The Working Roles of Animals

Topics: Dog, Labrador Retriever, Dog health Pages: 5 (1489 words) Published: March 20, 2013
Animals in the media
Animals have been used in the media for many years as they catch the eye of the viewer.

Animals which are used in advertisements usually don’t have any or much relevance to the products being advertised. An example of this is the adverts for Dulux Paint, which uses an Old English Sheep dog in their adverts. They have used this breed of dog in their adverts since 1961 because this breed of dog has been used for so many years people associate it with the Dulux Company. The adverts catch people’s attention and as the dog has no relevance to paint products and therefore people will discuss the adverts. Another example of animals having no relevance to the product in which they are being advertised is the Andrex adverts, they use Labrador puppies in their adverts for toilet paper. When the adverts first came out, Golden Labrador puppies became extremely in demand. However some of the people who were buying the puppies had done little to no research about the dog. The appeal of owning a Labrador was having a small, cute dog. However many owners didn’t realise the size that they would grow to, many owners then re-homed them as they grew larger.

However, there are exceptions to this where the animals are relevant to the product being advertised. These adverts are usually for pet products and rescue centres. Recue centres use abandoned looking animals in their adverts, which is an emotive technique. Another example of animals being used relevantly in adverts is pet products, such as Iam’s or Pedigree. They show the animals which the product is for. They use cute animals which the public find appealing.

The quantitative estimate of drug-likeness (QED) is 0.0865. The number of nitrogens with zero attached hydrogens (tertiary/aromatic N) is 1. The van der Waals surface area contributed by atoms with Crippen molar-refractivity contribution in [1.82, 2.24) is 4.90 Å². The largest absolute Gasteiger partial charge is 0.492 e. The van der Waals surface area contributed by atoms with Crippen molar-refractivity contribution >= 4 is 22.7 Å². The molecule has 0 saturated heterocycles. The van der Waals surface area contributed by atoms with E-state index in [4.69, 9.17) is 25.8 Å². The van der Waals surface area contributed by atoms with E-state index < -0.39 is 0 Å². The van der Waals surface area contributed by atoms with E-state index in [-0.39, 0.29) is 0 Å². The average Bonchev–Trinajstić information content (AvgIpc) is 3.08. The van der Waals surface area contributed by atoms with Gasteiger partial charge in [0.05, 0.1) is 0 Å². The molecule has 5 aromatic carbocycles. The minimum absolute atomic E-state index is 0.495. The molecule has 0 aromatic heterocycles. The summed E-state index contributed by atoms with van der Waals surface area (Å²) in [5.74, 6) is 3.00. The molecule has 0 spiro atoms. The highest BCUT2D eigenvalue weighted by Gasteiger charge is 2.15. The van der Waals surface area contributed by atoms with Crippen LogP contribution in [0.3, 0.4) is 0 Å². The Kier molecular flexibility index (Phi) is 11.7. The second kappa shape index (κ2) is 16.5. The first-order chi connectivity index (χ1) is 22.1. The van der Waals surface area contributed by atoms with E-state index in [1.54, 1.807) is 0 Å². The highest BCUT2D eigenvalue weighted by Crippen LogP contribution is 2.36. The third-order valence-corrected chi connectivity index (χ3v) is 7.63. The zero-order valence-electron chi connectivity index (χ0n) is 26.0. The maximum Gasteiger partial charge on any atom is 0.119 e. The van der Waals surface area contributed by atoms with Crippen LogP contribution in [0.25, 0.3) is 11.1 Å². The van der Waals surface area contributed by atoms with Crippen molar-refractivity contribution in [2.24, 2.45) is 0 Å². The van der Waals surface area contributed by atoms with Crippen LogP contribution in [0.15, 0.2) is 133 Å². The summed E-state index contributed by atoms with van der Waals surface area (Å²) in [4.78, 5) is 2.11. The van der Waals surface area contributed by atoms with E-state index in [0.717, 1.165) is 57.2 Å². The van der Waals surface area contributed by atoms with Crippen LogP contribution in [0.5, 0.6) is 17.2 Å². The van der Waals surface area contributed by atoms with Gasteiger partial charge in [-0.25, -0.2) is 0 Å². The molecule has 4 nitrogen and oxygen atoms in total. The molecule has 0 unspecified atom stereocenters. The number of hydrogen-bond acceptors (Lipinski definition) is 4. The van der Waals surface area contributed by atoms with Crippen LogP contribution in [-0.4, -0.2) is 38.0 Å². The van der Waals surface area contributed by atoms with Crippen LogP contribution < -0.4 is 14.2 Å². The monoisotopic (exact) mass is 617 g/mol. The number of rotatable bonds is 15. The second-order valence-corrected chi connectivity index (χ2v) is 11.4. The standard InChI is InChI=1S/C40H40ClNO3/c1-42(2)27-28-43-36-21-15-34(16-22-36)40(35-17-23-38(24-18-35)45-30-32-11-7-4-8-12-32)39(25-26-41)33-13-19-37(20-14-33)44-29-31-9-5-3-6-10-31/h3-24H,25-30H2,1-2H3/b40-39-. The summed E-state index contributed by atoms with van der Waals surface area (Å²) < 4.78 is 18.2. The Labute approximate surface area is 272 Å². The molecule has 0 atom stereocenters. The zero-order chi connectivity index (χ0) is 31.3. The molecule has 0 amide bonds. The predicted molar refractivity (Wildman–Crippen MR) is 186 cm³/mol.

Many adverts portray animals inaccurately; this causes people to believe that the images which are shown are a true reflection of the animal, as they have little or no knowledge of how the animal behaves. This may result in people potentially buying dangerous pets. This can be harmful to the owner or the animal and can result in abandonment.

Animals which are portrayed as unpleasant, scary or dangerous can be in danger when people assume animals are worse than they are from seeing them on television. A good example of this is ‘Harry Potter’, where spiders are shown to be dangerous and scary. This causes people to have a higher fear of the animals, this can also develop into phobias, which may result in people hurting or killing animals. Another good example of where animals are portrayed to be much more vicious than they actually are is in the film ‘Jaws’. Great white sharks are perceived to be human killers and go out of their way to hunt humans whereas in reality the chance of being killed by a shark is less than 1 in 264.1 million (1).

Films also promote animals, implying that they would be good pets. In the film ‘101 Dalmatians’ many breeds of dogs are perceived as being extremely intelligent and easy to care for. This causes people to purchase them without doing the correct research and easily become overwhelmed with the responsibility of caring for a dog.

Animals in sports
The most popular sports involving animals are horse racing, dog racing and angling.

Many people find pleasure and excitement in racing and betting on animals, it creates enjoyment for owners, trainers and spectators. A large part of racing is when people gamble on the race. This will generate money for the owners and trainers of the animals as well as the book makers and the people who place the winning bets. Television will provide a source of income and promote the sport. People may also watch the races and place bets at their local Bookies. The animals which win the most races, are the most successful and will be highly valued for breeding. This helps to ensure good offspring for racing. Race horses will usually be spoilt and have the best quality of life to ensure that they are the fittest they can possibly be for racing. However, Greyhounds may be starved and beaten before races. Starving the dogs...
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